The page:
Nederland offers green to those training to wear blue
People interested in working for the Nederland Police Department will no longer be required to pay for their own training.
In an attempt to make working for the department more attractive, the City Council on Monday unanimously approved an amendment to the city’s wage and classification plan to pay cadets while they attend training.
“The police department currently has four vacant police officer positions. Staff has attempted to fill these positions as quickly as possible with minimal success,” City Manager Christopher Duque said. “The police chief believes it is necessary for the city to sponsor cadets to the police academy to expedite filling those vacancies.”
The Nederland police cadets would be paid $17.50 per hour, which would increase to, at minimum, nearly $26.50 per hour once they complete the police academy and are hired as a full-time officer.
They also would be required to sign a two-year commitment to the agency.
Longview Police Chief Mike Bishop, a member of the state Police Chiefs Association, said medium and smaller cities often have to compete with larger cities for officers, which makes hiring more challenging.
Officers often move on to larger cities, which usually can pay more, as their career progresses, leaving fewer opportunities for smaller departments to hire already-trained officers.
Paying a future officer while they attend the academy and for the training itself is a way these departments can make their jobs more competitive.
“It takes a bit longer to get a new recruit through the academy and field training, but if you’re faced with a not very good pool of already-certified officers, (paying for training) is the next best thing,” Bishop said.
He acknowledged that means a department is paying the salary of an officer who’s not out on the road. But if the position is being filled, it’s usually already been budgeted so there’s no net change in that cost.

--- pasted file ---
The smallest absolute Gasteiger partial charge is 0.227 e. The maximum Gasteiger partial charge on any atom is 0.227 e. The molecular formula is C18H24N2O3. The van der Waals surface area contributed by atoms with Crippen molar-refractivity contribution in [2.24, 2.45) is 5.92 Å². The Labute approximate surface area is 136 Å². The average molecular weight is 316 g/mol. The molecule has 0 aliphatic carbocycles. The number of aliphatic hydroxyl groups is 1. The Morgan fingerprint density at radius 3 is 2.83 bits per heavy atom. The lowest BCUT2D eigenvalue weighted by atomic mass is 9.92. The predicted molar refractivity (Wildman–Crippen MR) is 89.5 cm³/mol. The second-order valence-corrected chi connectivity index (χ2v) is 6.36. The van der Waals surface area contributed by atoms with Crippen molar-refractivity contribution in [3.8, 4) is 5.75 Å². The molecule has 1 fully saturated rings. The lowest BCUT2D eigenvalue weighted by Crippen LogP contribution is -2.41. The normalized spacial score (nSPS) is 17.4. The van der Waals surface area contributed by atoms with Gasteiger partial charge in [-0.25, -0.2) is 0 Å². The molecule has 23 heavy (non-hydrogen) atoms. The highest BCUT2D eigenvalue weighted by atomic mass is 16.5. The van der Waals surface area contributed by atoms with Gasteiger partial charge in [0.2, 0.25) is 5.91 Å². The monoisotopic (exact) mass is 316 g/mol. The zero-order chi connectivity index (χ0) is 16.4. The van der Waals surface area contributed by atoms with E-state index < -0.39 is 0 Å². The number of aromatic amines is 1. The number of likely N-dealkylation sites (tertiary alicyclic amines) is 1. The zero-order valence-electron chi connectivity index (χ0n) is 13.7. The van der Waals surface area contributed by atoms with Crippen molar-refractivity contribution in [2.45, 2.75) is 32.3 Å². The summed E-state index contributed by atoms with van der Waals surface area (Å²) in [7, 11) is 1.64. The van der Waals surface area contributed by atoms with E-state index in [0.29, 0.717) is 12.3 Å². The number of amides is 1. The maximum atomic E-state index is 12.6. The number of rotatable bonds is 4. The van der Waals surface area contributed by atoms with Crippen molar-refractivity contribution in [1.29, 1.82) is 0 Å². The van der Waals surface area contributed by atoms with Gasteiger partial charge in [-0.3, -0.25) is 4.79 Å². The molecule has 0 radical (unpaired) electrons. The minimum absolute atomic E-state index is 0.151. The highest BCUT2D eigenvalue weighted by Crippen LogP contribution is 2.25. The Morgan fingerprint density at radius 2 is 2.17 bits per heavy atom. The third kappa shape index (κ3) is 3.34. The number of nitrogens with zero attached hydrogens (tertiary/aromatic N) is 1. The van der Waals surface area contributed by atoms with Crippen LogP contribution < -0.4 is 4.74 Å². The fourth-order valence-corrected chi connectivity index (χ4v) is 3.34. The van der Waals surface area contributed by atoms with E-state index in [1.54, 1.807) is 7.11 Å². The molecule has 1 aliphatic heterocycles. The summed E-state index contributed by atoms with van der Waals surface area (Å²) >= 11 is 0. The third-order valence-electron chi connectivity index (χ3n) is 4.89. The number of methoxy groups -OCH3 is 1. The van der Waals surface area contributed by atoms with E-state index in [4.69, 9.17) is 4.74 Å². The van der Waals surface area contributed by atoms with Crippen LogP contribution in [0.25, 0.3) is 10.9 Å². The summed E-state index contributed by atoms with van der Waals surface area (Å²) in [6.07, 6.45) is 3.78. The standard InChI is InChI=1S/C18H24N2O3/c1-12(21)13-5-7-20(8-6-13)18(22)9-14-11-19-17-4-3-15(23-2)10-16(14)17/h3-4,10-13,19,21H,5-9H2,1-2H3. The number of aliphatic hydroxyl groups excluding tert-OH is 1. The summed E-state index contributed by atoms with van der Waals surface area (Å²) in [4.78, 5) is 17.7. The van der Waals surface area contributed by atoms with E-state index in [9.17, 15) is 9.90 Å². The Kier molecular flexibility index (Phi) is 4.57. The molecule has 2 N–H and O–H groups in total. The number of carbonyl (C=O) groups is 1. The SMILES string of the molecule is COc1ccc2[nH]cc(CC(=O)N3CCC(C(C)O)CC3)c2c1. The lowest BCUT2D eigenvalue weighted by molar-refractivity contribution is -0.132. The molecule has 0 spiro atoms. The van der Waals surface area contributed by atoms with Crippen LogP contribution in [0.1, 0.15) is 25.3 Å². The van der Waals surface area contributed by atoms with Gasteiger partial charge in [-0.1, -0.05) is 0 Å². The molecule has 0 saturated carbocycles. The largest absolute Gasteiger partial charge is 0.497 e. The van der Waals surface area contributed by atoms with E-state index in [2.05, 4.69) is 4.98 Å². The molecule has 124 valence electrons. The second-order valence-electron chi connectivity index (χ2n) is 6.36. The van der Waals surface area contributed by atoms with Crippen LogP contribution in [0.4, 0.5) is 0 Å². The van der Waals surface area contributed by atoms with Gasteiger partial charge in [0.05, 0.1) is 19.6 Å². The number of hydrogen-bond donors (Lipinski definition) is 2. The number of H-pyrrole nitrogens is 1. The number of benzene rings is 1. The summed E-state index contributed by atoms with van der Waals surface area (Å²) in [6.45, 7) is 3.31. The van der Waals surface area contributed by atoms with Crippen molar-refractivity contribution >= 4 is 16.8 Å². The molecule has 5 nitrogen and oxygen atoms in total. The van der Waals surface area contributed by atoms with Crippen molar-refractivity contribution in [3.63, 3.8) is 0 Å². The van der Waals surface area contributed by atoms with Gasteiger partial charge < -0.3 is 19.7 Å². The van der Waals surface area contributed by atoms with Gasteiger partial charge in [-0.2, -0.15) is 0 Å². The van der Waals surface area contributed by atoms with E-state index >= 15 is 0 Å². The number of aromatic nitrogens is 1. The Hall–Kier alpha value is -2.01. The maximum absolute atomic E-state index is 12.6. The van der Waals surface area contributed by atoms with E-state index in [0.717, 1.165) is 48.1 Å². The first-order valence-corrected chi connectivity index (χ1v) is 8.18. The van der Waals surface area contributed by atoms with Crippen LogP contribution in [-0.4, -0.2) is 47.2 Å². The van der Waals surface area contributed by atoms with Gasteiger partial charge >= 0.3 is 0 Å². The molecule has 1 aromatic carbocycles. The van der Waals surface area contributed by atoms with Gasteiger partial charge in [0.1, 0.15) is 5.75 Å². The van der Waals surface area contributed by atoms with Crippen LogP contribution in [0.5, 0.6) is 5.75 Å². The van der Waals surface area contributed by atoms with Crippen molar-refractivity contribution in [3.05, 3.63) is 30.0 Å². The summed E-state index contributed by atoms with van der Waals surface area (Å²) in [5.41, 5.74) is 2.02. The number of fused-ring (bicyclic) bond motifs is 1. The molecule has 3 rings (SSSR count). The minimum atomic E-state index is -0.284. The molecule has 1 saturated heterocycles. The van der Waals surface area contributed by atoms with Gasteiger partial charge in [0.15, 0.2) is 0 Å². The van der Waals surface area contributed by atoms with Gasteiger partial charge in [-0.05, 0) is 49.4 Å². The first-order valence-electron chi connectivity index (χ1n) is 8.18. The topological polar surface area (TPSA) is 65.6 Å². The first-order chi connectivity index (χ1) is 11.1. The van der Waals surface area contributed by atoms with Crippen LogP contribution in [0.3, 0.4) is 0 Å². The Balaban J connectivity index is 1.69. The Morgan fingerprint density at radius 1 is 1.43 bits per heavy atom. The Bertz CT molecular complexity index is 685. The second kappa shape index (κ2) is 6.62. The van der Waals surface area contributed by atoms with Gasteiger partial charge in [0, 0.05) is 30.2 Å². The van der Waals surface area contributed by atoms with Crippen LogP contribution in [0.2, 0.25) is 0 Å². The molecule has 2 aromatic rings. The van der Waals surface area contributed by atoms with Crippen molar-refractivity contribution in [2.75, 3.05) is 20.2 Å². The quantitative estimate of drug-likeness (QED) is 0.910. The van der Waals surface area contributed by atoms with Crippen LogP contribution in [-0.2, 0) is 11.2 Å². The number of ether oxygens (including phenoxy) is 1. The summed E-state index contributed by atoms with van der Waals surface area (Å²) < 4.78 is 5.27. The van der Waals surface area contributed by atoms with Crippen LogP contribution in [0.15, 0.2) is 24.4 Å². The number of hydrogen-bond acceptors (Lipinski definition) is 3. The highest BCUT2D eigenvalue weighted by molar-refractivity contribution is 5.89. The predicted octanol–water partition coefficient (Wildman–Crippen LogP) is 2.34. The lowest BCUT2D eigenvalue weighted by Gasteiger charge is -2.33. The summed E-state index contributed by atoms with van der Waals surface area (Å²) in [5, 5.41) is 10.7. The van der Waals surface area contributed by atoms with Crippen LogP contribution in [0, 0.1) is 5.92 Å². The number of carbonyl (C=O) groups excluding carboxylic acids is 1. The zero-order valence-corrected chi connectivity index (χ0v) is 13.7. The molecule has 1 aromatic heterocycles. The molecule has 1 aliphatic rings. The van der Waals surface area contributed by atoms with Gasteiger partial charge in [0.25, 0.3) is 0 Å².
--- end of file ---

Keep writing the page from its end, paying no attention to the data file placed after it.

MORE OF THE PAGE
The additional cost is for the actual training, which Lamar Institute of Technology Regional Police Academy director Jimmy LeBoeuf says costs about $4,500 or $5,000 per cadet.
Duque said ultimately, the additional expense to the city will be the portion of police academy training the Southeast Texas Regional Planning Commission does not cover.
Nederland currently has 28 budgeted sworn police officer jobs, including the four open positions.
Human Resources director Holly Guidry said the city is working through a hiring process with three already-trained officers, so it’s likely only one or two new cadets will be enrolled in the academy in the fall on the city’s dime.
The training program takes about 18 weeks and LIT sees an average of 22 cadets each semester.
LeBoeuf said about half of those cadets are sponsored by a law-enforcement agency.
The practice of sponsoring cadets is rising in popularity as departments nationwide face a police officer shortage.
As many lifelong officers become eligible for retirement, fewer potential officers are joining the profession.
LeBoeuf said at the same time, a growing number of potential officers are disqualifying themselves from service between the time they turn 18 and when they can attend the academy at 21.
They can be disqualified if convicted for certain crimes and drug use, among other reasons.